Azimuth, speed, and EQ need to be adjusted for each tape, if possible.
Good resampling algorithms are fairly transparent, but if you don't have
to do a brutal digital process, why do it? It all depends. One of my
clients likes it that we can pitch the tapes for him in the analog domain.
On 2011-01-28 8:30 PM, Tom Fine wrote:
> Here's another question -- why does hyper-accuracy matter in the age
> of digital pitch correction? Wow and flutter still matter, but if a
> tape transfers a few cents slow or fast, why not just correct it in
> the digital realm? You'll probably do better there than relying on a
> mechanical transport pulling tape to make a small speed adjustment.
> Also, older tapes won't be hyper speed-accurate anyway. Old machines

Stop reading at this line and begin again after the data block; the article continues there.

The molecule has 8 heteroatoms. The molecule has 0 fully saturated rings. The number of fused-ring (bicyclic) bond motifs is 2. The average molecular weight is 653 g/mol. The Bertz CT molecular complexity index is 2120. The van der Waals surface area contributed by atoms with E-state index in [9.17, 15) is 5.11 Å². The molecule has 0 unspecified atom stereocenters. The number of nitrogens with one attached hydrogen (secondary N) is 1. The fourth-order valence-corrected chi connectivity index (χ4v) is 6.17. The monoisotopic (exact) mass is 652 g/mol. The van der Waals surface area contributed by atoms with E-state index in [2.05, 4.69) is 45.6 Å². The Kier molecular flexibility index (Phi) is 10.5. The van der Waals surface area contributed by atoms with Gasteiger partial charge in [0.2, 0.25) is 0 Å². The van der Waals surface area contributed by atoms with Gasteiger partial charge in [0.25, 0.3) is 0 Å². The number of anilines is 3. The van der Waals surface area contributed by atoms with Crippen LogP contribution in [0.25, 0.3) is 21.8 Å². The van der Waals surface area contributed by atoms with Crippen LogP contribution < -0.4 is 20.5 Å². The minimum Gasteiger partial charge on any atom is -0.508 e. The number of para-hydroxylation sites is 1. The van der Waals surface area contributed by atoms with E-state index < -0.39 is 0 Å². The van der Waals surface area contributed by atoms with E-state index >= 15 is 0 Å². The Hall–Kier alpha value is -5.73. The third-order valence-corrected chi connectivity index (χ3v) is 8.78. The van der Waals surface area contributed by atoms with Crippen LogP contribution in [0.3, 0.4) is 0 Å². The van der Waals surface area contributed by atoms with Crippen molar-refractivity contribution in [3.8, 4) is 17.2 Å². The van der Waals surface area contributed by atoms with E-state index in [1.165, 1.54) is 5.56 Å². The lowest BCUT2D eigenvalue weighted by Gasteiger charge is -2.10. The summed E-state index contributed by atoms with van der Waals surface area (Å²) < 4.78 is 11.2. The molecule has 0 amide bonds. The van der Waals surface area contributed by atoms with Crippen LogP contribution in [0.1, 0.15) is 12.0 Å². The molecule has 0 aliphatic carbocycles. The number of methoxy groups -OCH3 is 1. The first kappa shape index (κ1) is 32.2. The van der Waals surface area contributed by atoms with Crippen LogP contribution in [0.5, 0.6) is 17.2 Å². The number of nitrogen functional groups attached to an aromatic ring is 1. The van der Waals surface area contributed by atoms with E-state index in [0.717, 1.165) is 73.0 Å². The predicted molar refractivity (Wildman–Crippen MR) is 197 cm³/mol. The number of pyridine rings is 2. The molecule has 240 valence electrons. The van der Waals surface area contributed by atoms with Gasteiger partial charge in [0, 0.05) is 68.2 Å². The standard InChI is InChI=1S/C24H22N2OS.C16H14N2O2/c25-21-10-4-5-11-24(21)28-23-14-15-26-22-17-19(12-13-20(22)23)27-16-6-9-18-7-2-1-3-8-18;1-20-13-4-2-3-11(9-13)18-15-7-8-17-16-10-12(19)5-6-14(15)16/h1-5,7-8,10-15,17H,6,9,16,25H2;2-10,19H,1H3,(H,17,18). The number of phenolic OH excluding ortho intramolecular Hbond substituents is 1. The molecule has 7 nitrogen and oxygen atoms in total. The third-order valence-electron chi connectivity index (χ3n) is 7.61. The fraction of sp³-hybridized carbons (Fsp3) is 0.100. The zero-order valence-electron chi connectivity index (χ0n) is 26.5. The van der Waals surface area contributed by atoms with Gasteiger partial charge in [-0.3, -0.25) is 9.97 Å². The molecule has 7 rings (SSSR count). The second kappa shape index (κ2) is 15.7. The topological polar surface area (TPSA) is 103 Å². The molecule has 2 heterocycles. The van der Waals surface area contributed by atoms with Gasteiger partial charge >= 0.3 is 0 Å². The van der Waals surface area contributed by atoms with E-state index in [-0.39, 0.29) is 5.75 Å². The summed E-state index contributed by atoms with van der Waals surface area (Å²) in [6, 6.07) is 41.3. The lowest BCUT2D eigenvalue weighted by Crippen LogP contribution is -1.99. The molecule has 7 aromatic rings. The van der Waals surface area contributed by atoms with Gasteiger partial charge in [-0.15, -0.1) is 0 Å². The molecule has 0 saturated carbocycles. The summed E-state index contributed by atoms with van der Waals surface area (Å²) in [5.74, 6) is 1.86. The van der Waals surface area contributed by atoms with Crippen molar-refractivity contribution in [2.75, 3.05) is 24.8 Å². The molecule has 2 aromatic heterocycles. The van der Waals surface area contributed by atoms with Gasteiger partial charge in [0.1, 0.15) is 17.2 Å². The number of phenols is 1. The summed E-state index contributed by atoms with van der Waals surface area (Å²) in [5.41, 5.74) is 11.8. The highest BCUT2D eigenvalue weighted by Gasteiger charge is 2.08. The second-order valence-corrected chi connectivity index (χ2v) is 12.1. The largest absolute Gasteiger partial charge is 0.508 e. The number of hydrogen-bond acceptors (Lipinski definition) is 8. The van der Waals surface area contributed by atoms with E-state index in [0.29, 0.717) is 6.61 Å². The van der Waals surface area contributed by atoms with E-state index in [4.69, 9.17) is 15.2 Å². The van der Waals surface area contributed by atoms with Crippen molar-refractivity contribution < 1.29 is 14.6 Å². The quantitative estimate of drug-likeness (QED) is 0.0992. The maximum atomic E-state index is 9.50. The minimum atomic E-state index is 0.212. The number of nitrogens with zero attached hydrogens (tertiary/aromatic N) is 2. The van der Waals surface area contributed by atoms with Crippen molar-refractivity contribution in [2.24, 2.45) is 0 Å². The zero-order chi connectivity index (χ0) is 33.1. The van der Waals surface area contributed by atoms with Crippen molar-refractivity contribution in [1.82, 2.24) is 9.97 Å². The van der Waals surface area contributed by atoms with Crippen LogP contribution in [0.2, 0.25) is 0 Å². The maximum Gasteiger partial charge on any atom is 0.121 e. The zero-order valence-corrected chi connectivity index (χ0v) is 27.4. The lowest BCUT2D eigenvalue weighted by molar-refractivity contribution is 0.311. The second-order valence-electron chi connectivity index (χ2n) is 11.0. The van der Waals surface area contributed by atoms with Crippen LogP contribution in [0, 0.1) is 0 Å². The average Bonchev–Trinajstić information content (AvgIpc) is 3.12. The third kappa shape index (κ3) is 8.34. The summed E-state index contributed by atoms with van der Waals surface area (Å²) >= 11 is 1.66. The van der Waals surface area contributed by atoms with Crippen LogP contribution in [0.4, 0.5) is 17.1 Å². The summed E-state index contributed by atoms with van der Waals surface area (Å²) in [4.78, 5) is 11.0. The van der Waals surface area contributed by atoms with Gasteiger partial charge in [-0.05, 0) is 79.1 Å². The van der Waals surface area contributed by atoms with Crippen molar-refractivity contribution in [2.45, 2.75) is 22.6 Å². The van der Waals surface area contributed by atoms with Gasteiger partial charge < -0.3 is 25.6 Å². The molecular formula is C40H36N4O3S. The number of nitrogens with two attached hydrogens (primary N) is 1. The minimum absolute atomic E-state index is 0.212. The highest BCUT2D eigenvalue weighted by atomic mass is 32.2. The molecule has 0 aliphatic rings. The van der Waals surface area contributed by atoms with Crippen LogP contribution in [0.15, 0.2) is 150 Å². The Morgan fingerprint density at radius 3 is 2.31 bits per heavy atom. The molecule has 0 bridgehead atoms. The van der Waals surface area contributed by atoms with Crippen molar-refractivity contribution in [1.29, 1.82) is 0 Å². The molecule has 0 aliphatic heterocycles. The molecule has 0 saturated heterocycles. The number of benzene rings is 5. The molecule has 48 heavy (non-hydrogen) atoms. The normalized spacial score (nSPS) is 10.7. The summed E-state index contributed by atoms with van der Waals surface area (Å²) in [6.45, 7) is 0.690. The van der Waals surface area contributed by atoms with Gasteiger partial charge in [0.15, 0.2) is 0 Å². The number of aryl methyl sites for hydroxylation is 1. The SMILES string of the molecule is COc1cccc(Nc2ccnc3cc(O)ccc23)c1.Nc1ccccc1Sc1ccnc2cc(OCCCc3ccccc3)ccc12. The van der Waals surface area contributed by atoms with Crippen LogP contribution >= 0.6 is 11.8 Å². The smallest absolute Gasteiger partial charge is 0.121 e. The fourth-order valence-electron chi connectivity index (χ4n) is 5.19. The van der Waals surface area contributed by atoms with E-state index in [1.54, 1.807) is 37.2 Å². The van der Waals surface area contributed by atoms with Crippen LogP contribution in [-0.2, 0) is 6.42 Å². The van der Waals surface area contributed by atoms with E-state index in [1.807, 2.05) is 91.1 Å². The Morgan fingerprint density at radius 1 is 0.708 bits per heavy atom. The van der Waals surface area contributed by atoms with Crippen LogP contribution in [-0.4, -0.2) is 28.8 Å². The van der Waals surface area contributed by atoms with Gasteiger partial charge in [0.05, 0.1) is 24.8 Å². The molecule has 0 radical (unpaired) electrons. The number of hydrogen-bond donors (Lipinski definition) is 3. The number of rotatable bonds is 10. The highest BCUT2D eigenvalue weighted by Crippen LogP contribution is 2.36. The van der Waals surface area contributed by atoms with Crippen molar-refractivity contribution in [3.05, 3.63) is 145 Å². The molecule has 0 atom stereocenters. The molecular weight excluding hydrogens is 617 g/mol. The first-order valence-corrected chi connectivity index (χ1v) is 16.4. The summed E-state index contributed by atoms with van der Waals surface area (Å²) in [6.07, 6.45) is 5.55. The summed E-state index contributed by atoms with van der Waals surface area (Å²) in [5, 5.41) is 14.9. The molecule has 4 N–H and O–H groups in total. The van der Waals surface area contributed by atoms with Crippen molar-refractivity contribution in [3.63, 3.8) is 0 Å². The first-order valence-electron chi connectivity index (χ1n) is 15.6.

> were more loosey-goosey even when new and I'm sure every old-school
> person on this list has power-line-frequency horror stories from back
> in the day.
> To me, this is another one of those things where measurement and
> scientific processes only go so far in regards to music, versus using
> trained ears (or a tuning fork) to make sure something sounds in tune.
> And, knowing whether your machine is running exactly to speed is only
> so useful, since you're at the mercy of the original recorder's speed
> accuracy when you're doing playback for a transfer or dub.
Richard L. Hess email: [log in to unmask]
Aurora, Ontario, Canada (905) 713 6733 1-877-TAPE-FIX
Quality tape transfers -- even from hard-to-play tapes.